Friday, August 14, 2009

Les Is More

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Elvis gave rock and roll its swagger. The Beatles gave it pop. But Les Paul, dead at age 94, gave it its sound. Rolling Stone called him “the father of the electric guitar” and “the most influential rock guitarist ever” (Mark Kemp). MTV’s blog said “it’s impossible to overestimate the impact guitarist and inventor Les Paul…had on rock music.” Rolling Stones’ guitarist Keith Richards said, “without Les Paul, generations of flash little punks like us would be in jail or cleaning toilets” (Jay Lustig, New Jersey’s Star-Ledger).

As the inventor of the first solid-body electric guitar at a time when hollow-body guitars were the norm, Paul “revolutionized music and created rock ‘n’ roll as surely as Elvis Presley and the Beatles” (Nekesa Mumbi Moody, Associated Press release). That alone would have snared him a spot in the Rock and Roll Hall of Fame, but in transforming “the way sound is recorded via innovations such as multi-tracking, reverb and close-miking” (Lustig), Paul also became an Inventors Hall of Fame inductee. Who knew?

While it wasn’t until 1952 that first issued a Les Paul solid-body guitar, Paul’s inclination for retooling the guitar dates back to 1929. Disappointed that he couldn’t get more sound from his guitar, a thirteen-year-old Paul placed a telephone receiver and later a phonograph needle in the guitar to amplify the sound (Moody), creating “a working prototype of the electric guitar” (Moody).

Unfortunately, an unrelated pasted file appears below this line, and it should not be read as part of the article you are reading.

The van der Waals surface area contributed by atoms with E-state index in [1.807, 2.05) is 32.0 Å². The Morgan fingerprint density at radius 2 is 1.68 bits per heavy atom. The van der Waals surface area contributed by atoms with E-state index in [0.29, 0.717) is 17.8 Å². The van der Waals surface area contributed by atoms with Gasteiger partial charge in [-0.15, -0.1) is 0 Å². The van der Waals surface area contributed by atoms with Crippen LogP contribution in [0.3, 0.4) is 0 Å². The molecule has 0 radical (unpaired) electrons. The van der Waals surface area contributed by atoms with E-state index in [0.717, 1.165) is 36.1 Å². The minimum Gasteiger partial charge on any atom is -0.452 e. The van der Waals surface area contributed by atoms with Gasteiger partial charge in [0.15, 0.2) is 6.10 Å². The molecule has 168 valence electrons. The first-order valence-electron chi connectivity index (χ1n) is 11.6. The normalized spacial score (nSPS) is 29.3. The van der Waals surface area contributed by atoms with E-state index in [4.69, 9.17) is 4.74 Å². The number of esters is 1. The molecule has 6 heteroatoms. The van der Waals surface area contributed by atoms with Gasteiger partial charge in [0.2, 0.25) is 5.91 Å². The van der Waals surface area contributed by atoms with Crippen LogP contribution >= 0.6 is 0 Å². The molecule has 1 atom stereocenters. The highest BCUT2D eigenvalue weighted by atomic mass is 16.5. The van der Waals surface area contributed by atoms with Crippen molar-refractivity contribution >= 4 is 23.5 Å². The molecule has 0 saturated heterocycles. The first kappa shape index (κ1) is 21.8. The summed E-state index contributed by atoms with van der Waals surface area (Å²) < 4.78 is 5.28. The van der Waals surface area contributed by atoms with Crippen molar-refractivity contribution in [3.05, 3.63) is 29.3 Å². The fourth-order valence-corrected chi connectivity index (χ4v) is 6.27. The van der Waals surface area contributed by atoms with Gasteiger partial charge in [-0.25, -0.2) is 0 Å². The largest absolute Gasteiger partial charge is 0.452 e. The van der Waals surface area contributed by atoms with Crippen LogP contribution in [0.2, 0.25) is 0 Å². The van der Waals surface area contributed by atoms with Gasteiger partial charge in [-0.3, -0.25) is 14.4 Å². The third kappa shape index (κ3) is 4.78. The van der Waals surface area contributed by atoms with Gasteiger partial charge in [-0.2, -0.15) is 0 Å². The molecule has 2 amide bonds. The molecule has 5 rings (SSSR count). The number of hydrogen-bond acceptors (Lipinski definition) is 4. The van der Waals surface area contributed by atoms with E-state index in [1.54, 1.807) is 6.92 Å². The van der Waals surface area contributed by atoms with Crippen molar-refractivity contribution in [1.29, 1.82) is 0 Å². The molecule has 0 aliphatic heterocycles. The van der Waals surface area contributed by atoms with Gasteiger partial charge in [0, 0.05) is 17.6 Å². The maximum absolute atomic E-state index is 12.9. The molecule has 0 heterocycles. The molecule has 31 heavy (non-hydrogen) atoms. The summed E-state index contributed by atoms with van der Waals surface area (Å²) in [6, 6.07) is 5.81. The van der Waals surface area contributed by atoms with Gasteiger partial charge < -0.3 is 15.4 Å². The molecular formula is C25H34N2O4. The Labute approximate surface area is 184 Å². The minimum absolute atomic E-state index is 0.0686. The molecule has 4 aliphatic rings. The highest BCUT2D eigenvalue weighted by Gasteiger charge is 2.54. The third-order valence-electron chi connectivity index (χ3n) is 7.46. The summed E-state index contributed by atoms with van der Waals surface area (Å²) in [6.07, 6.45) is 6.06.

By 1936, he recorded as country act Rhubarb Red and appeared on records by blues singer Georgia White. He later formed a jazz trio and, in 1938, moved to New York to work with Fred Waring’s Pennsylvanians’ popular dance orchestra (Billboard). He also would work with Bing Crosby, Nat “King” Cole, and the Andrews Sisters. He and his wife Mary Ford landed a slew of hits on the pop charts in the ‘50s.

In 1947, Paul released “Lover,” “the first commercially available multi-track recording” (Lustig). The song “changed the course of popular music as much as Elvis Presley’s ‘Sun Sessions’…[Paul] layered eight guitar tracks on top of each other: he would record one part on a wax disc, then record himself playing along with the earlier recording. He kept doing that until all eight parts were on one disc” (Lustig).

At his death, he was still doing a weekly gig at a New York jazz club, despite arthritis that forced him to reinvent, yet again, how to use his guitar.

As Paul said when inducted into the Rock and Roll Hall of Fame, “I have been credited with inventing a few things you guys are using…About the most I can say is, ‘Have fun with my toys.’” Speaking on behalf of rock and roll fans everywhere, your toys have given us great joy. Thank you, Les Paul.

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